Kansas City, Missouri, can begin to heal the wounds of racial division by establishing a more equitable process for parks and recreation investment through a new parks conservancy and listening to the broad-based needs of the community, according to a report released this week by the Urban Land Institute. ULI is a global, multidisciplinary real estate organization whose work is driven by more than 45,000 members dedicated to responsible land use and building thriving communities.
The report is based on recommendations from a panel of parks and equity experts convened last year through ULI’s Advisory Services program to advise the city on how to create an equitable parks system that works for the benefit for all residents, not just a privileged few. The panel’s visit, which took place from December 1-6, 2019, was sponsored by Kansas City, Missouri, Parks and Recreation Association and included tours of the as well as interviews with a variety of stakeholders in the community conjunction with the 10 Minute Walk Campaign, a national movement striving to ensure that residents of urban neighborhoods throughout America have access to a high-quality park within a ten-minute walk from their homes. The visit concluded with initial recommendations by the panel, which were explained in further detail in the report.
The recommendations include:
- Establishment of a parks conservancy: The panel recommended establishing a conservancy that would be able to attract broad based support from the community, which would be able to raise funds, advocate for policies and resources to improve the public realm, and provide relevant programs, activations, and events that connect residents to parks;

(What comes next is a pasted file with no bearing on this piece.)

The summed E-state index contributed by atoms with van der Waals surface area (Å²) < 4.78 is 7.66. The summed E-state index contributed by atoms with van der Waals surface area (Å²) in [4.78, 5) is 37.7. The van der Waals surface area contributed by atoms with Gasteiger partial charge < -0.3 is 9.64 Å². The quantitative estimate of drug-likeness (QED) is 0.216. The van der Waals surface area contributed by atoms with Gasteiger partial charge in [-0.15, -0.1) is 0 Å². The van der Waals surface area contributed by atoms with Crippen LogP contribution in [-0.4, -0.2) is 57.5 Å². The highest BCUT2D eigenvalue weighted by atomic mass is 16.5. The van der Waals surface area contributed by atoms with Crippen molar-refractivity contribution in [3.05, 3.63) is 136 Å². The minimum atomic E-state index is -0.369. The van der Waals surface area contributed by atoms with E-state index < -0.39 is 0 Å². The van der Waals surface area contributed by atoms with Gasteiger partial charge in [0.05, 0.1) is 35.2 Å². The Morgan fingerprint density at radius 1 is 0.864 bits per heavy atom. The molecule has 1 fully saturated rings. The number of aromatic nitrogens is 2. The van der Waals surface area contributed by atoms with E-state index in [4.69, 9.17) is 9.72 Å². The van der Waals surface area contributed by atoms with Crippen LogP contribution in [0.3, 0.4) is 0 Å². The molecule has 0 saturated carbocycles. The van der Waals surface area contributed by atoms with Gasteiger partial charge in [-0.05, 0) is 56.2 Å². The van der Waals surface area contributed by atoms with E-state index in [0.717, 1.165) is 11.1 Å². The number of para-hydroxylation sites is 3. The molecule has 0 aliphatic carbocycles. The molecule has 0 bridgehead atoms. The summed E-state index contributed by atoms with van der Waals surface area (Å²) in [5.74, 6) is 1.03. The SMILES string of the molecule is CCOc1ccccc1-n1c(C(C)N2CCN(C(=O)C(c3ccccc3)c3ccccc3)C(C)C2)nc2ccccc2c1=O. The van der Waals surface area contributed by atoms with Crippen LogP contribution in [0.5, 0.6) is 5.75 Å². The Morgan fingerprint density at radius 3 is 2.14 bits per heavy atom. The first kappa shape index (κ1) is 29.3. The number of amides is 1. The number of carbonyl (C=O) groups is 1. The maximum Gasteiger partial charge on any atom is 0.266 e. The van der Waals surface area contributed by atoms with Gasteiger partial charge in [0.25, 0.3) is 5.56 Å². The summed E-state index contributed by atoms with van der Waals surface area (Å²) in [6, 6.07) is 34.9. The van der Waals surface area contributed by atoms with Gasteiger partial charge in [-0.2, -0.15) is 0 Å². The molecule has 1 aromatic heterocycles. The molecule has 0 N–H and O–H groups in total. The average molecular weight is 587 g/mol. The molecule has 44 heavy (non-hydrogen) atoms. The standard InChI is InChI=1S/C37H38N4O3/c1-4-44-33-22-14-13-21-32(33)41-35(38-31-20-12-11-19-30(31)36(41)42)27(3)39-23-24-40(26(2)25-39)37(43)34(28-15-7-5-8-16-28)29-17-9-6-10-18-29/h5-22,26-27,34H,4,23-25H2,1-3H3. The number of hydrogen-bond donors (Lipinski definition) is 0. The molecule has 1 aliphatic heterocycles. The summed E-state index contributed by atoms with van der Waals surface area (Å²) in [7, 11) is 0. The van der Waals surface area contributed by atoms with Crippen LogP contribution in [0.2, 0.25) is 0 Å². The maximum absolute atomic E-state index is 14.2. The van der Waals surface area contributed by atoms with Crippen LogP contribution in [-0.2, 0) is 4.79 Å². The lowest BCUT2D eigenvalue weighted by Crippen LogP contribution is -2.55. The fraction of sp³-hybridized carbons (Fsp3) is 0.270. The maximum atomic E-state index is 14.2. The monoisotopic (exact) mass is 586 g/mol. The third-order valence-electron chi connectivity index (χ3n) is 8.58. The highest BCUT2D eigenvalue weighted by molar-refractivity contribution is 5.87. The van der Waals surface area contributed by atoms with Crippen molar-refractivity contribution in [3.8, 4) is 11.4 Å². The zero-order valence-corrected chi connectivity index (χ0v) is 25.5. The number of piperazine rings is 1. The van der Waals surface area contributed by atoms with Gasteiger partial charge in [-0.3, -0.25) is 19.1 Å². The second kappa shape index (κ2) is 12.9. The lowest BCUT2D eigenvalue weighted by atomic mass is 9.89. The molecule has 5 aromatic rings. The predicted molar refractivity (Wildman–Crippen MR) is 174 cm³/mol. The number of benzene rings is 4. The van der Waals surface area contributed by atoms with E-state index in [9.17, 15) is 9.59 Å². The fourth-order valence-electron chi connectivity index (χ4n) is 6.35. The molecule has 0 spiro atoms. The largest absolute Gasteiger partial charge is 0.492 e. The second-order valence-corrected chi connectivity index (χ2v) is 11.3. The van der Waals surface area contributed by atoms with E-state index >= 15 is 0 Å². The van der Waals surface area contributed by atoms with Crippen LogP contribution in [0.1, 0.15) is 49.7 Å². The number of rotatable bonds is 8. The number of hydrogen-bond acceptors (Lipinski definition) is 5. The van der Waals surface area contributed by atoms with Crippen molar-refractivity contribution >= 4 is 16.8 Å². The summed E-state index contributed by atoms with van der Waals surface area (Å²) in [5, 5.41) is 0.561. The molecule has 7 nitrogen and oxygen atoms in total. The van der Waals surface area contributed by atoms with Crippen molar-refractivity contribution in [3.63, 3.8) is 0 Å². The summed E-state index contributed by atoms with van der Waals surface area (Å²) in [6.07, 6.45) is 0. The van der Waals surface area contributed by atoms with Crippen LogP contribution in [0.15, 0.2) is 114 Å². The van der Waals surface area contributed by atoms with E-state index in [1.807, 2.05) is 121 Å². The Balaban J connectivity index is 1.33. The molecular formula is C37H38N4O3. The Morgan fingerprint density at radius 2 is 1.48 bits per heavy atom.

- An equitable approach on maintenance, park development, and programming: Advisory Services panelists recommended that the parks and boulevard system change its planning and development processes, focusing on the people most harmed, to produce equitable social outcomes. This includes creating a shared definition of equitable planning and development so that access to KC Parks planning, programming, and maintenance can be addressed with community buy-in;
- Better align the capital budget to maximize opportunities to leverage limited resources: The panelists recommend that a more collaborative process surrounding citywide budgeting occur to enable KC Parks to better realign its capital budget with available capital funding and staff expertise as well as refocus to reduce operation and maintenance and new revenue opportunities; and
- Utilize the upcoming comprehensive planning process to evaluate development patterns and code surrounding parks: The panelists recommended that the city’s Planning and Development department implement a more holistic neighborhood strategy to coordinate resources both within the urban core and suburban areas, following smart growth principles outlined in the report as well as recognize that housing should be seen as a necessary and complementary use to neighborhood parks;
among other recommendations to increase the equity of the park and boulevard system and city.